Mitsubishi 6G72 simultaneous injection - start cranking

Simultaneous Injection - cold start
If the engine is cold while the starter is cranking the engine, all injectors fire simultaneously in synchronization with the CAS signal from each cylinder. Injection in each cylinder occurs three times for every revolution of the crankshaft. The activation duration is not described in the manuals.

Mitsubishi 6G72 simultaneous injection - cold start

Simultaneous Injection - acceleration enrichment
During acceleration, an additional amount of fuel is injected according to the degree of acceleration. In addition to the sequential firing of the injectors, the injectors activate simultaneously every 10 milliseconds (ms).

Mitsubishi 6G72 simultaneous injection - acceleration enrichment

Fuel Injection Amount Control

The fuel injection amount is controlled to achieve a specific air-fuel ratio (A/F) in the cylinders. During normal engine operation, the target A/F is near 14.7 (a stoichiometric mixture that ideally completely combusts all the carbon, hydrogen, and sulfur in the fuel) when the ECM is operating in closed loop (or feedback) mode. When the ECM operates in open loop mode and engine power is more important than fuel economy or emissions, the target A/F is less than 14.7, called "rich", usually in the 11.5 to 13.2 range.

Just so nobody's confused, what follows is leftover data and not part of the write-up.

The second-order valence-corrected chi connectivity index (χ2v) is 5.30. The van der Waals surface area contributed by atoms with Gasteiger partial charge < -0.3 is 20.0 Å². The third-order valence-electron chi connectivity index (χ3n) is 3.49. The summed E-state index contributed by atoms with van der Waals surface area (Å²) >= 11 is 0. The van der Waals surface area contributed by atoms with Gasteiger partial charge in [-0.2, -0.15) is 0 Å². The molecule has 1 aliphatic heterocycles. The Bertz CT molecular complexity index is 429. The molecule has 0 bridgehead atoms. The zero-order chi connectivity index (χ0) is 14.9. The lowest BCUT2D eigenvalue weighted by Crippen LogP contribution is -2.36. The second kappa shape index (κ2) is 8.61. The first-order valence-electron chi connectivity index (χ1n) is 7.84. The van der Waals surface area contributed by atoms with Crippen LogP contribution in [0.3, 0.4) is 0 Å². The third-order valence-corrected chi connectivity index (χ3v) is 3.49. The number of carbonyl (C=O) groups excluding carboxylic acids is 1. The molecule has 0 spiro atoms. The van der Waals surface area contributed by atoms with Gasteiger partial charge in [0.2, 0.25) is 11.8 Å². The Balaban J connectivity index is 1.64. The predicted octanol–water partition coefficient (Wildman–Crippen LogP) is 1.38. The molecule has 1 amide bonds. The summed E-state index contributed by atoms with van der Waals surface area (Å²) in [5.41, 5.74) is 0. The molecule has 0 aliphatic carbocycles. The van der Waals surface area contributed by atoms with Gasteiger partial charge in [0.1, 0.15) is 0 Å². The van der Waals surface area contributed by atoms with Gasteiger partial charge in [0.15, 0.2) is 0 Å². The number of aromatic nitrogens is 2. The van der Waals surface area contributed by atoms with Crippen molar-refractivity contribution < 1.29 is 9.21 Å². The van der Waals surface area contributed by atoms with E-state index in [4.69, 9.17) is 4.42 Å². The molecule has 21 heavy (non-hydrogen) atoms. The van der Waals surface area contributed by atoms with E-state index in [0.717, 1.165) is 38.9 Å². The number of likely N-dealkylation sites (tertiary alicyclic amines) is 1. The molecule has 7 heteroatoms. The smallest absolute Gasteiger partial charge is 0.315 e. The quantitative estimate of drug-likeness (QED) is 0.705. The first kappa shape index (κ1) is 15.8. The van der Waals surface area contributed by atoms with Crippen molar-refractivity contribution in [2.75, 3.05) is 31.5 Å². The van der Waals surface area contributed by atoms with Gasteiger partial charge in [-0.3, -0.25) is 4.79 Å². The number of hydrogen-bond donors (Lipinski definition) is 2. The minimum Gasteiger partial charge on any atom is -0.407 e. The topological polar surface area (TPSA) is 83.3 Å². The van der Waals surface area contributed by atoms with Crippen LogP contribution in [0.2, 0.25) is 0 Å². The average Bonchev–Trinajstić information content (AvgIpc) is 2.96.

O2 sensor response    A/F, performance, emissions

Control During Normal Operation